Readers are respectfully advised to ignore all intricate historical mind-reading by Suetonius and others trying to make a case for Caesar’s claim to royal or divine status, or his preference for constitutional offices such as the tribune, or to make something out of the exact designation of himself on Roman coinage. All manner of theories can be elaborated but none of them holds water and there’s no evidence that Caesar ever considered a royal option, much less the claptrap about divinity, though he certainly considered himself endowed with a greater aptitude to rule than anyone else that he knew of, with customary acknowledgment of the extraordinary gifts of Alexander.

Caesar did intend to refill the Senate and add to it respected and loyal representatives of all Italy and ultimately of other parts of the Roman world. And after resettling the rabble in Rome around the Roman provinces, which they would help develop and romanize while removing themselves from the turbulent political equations of the streets of Rome, he would stabilize the equal powers of the popular assembly with those of the Senate. And at the summit of it, Gaius Julius Caesar, dictator, would rule. He would not meddle constantly nor weaken his powers by their excessive imposition. He would be clement, and he would be moderate but when he wished to assert himself, he would do so at once and without argument or dissent. The entire vast collection of fragments and impressions, intuitions and allegations, can be ransacked as they have been but they will not produce, after these thousands of years, any more evidence than we have long had that Caesar would rebalance the Senate with the popular assembly, reform the laws and their administration, broaden the electorate and the base of government, strengthen the Republic in every way, and above all strengthen it by his presence as dictator for as long as he wished followed by at least the intermittent dictatorship of his grandnephew and adopted son Octavius Caesar.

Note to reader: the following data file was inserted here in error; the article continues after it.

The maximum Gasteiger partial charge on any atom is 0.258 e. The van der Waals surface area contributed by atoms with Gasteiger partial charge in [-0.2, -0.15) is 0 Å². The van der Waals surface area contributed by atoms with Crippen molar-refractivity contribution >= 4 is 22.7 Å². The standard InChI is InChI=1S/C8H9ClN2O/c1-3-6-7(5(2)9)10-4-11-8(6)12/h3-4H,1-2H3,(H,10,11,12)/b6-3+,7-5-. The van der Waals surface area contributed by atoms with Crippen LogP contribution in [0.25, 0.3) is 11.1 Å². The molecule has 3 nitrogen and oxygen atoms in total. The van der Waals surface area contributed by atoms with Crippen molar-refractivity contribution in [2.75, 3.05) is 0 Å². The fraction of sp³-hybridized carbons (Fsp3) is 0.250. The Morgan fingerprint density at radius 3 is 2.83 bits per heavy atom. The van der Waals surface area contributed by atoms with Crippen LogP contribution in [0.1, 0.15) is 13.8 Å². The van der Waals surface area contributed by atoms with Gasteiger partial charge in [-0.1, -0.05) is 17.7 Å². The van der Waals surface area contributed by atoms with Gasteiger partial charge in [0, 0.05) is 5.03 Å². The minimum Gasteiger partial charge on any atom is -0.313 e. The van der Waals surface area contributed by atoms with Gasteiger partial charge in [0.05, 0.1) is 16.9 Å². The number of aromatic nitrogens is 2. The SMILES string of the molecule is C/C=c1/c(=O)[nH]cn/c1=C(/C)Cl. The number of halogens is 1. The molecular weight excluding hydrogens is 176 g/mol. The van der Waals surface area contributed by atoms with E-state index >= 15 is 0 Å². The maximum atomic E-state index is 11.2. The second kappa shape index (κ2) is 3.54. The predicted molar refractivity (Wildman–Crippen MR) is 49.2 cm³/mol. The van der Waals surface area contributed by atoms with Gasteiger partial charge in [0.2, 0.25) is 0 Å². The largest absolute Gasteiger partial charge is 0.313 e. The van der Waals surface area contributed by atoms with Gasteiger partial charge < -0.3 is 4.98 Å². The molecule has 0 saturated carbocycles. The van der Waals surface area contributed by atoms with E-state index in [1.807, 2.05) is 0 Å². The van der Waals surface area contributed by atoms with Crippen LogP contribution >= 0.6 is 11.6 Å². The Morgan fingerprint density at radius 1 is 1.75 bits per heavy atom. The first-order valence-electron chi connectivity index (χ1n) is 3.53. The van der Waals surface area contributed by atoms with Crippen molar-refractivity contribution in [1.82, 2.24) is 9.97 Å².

It could be claimed that Caesar’s position was merely the logical round-up of the precedents set by the three principal soldier-statesmen who had preceded him. Marius rolled up a succession of seven consulships, and Sulla became dictator while retaining the consulship, and Pompey became a sole consul while delegating entire responsibility for a single imperium or event. After his Spanish campaign, the Senate offered him a right to nominate the holders of the great offices of state, but he contented himself with recommending people to the Senate from time to time. Illustrative of Caesar’s refusal to take these matters too seriously was his nomination on the last day of the year 45, when the consul Quintus Fabius died and Caesar named a consul for the last hours of the year, causing a tremendous flood of bitter reproach from Cicero who accused Caesar of bringing the Senate and the consulship into disrepute as positions of ridicule. There is no evidence that Caesar intended any such thing but there seems to be reason to think that he didn’t think much about the Senate at all. It was galling for exceptional men like Cicero and even more the silence of great aristocratic houses with centuries of patriotic background to fester in Caesar’s anterooms or address their concerns to the new men who buzzed around Caesar’s presence in these years. Caesar was generally very polite and respectful but there were occasional incidents such as when the Patres filed in to announce to him in early 44 a new grant of honor and he failed to stand at their approach. But this was the depth to which these matters had descended: the supposedly great men of the Senate contemplated assassination over trivial matters of protocol. Caesar should have had some more emollient advisers to deal with the hyper-sensitive, but failure to do so is scarcely a capital offense. John Wilkes Booth and Lee Harvey Oswald, in their lunacy and wickedness, were more substantially motivated than Brutus and Cassius.


The Ides of March